The Ojibwe were told to expect payment at Sandy Lake on October 25, 1850. Thousands gathered from the Mississippi and Lake Superior Bands. Watrous, however, did not arrive until November 24. Upon arrival he found many Ojibwe suffering and dying from meager and spoiled rations provided by the government.

Because payment had not been authorized by Congress, Watrous was unable to pay the Ojibwe the annuities himself. Instead, he contracted with local traders at high prices to provide them with a small amount of provisions. Once he had completed handing out provisions it was early December and winter had set in. Because the waterways had frozen over, the Ojibwe had to abandon their canoes and return home to Wisconsin on foot.

Watrous again visited the Sandy Lake encampment on December 10 and compiled a report for Ramsey. He wrote that the Ojibwe were suffering from both measles and dysentery and as many as 150 people had died. Bagone-giizhig (Hole-in-the-Day) of the Mille Lacs band also spent time in the camp. He later testified at a public meeting in St. Paul that between four and six people died every twenty-four hours. The rations were rotten as well as inadequate, “the portion for an adult not being sufficient to fill my two hands.”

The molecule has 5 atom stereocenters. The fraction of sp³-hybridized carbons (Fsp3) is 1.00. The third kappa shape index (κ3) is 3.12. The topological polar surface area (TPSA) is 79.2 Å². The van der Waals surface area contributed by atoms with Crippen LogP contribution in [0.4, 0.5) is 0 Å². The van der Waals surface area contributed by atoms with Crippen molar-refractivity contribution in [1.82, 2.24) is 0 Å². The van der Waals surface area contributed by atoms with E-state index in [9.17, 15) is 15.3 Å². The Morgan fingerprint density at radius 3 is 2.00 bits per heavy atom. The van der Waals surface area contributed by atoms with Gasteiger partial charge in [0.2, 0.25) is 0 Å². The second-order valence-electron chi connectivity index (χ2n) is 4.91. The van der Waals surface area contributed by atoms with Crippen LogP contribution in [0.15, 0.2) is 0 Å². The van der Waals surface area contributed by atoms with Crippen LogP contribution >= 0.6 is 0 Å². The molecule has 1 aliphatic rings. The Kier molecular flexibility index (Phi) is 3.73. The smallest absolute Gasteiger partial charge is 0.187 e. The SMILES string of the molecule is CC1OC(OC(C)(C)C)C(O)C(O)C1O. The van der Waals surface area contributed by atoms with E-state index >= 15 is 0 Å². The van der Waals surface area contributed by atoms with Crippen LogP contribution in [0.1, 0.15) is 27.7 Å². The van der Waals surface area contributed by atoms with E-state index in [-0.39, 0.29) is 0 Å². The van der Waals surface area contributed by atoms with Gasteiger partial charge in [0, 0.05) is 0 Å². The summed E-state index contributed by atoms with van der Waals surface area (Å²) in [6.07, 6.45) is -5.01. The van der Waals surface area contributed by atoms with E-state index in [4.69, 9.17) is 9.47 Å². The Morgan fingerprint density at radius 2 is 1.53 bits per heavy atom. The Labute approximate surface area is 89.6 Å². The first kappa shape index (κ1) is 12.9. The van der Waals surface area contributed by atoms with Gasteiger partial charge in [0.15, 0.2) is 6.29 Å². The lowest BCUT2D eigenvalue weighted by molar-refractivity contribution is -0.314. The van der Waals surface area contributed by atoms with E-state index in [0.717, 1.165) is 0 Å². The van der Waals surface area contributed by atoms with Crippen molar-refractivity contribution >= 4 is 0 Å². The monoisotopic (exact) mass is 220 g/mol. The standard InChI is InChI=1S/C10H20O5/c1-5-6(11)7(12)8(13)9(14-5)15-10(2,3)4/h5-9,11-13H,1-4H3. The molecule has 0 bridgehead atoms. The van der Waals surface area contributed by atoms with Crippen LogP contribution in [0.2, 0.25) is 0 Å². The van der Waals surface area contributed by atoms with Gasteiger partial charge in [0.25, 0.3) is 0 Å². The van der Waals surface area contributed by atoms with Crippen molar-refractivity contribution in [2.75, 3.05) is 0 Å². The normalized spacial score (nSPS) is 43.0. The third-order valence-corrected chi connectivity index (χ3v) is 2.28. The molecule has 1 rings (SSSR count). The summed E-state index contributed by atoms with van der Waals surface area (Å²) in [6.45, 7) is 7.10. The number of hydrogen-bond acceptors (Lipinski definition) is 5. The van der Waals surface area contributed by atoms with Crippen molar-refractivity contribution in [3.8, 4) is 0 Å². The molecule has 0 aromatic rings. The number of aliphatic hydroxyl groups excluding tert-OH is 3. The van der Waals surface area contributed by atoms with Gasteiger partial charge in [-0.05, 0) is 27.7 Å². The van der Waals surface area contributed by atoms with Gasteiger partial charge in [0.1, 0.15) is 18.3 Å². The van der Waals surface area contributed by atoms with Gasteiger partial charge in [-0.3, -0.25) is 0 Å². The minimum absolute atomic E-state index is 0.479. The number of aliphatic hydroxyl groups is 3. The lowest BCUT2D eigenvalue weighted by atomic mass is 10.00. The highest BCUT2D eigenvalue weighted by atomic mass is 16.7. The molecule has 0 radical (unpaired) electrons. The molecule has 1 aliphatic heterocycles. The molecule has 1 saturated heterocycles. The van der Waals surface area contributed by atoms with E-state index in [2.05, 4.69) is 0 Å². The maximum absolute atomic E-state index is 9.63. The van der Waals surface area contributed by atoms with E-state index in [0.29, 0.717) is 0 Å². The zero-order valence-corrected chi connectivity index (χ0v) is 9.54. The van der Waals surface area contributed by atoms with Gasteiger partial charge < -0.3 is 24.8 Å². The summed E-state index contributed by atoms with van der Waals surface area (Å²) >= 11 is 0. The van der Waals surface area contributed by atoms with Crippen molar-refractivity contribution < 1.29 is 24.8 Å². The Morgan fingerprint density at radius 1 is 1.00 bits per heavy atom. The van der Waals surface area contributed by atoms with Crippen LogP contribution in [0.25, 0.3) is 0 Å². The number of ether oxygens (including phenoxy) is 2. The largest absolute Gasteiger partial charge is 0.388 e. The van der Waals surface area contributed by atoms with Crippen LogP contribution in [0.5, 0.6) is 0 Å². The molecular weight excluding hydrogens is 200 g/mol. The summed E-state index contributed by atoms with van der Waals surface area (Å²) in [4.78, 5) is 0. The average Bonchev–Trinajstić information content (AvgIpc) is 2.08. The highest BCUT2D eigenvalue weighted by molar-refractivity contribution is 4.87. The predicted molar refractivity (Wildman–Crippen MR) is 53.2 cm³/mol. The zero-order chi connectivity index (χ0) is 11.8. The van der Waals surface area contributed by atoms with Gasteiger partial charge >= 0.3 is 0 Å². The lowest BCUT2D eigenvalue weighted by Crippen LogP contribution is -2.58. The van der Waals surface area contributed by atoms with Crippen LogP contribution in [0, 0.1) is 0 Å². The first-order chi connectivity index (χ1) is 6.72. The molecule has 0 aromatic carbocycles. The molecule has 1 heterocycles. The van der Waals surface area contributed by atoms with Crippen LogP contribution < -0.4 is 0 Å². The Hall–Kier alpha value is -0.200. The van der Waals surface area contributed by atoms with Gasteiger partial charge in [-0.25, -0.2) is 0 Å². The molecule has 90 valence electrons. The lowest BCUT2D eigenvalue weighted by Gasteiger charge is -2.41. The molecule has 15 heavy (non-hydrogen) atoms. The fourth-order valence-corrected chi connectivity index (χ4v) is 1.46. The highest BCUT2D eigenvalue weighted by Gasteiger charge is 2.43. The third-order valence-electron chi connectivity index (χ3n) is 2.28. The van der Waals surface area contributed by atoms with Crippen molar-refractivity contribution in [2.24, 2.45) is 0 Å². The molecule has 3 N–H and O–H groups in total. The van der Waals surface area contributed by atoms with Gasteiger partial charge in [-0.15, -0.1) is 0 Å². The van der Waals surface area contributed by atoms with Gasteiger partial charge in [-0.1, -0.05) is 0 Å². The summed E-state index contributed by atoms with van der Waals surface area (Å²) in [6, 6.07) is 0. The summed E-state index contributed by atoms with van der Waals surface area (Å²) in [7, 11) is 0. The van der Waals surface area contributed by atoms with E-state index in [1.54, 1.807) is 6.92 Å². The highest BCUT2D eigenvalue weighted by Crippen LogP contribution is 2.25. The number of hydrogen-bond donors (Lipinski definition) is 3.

The annuity payment finally arrived in mid-December—too late for many of those who had waited for it. On December 23, the Minnesota Chronicle and Register reported that 167 Ojibwe had died at Sandy Lake from starvation and disease. According to estimates of Ojibwe leaders, another 230 died during the long, cold march home.

As agents of a territorial legislature attempting to control federal affairs, Watrous and Ramsey had violated federal law. They received no punishment, however, and the following year, they continued their forced removal policies. They relied on the same plan to intentionally delay payment.

The Lake Superior Ojibwe continued to resist removal with written petitions and sent a delegation to Washington City (Washington, DC) in 1852. It was not until 1853, when a new administration replaced Ramsey and Watrous, that removal efforts ended. Then, in 1854, the Lake Superior Ojibwe signed a new treaty at La Pointe that promised permanent reservations and on-site annual payments in their homeland.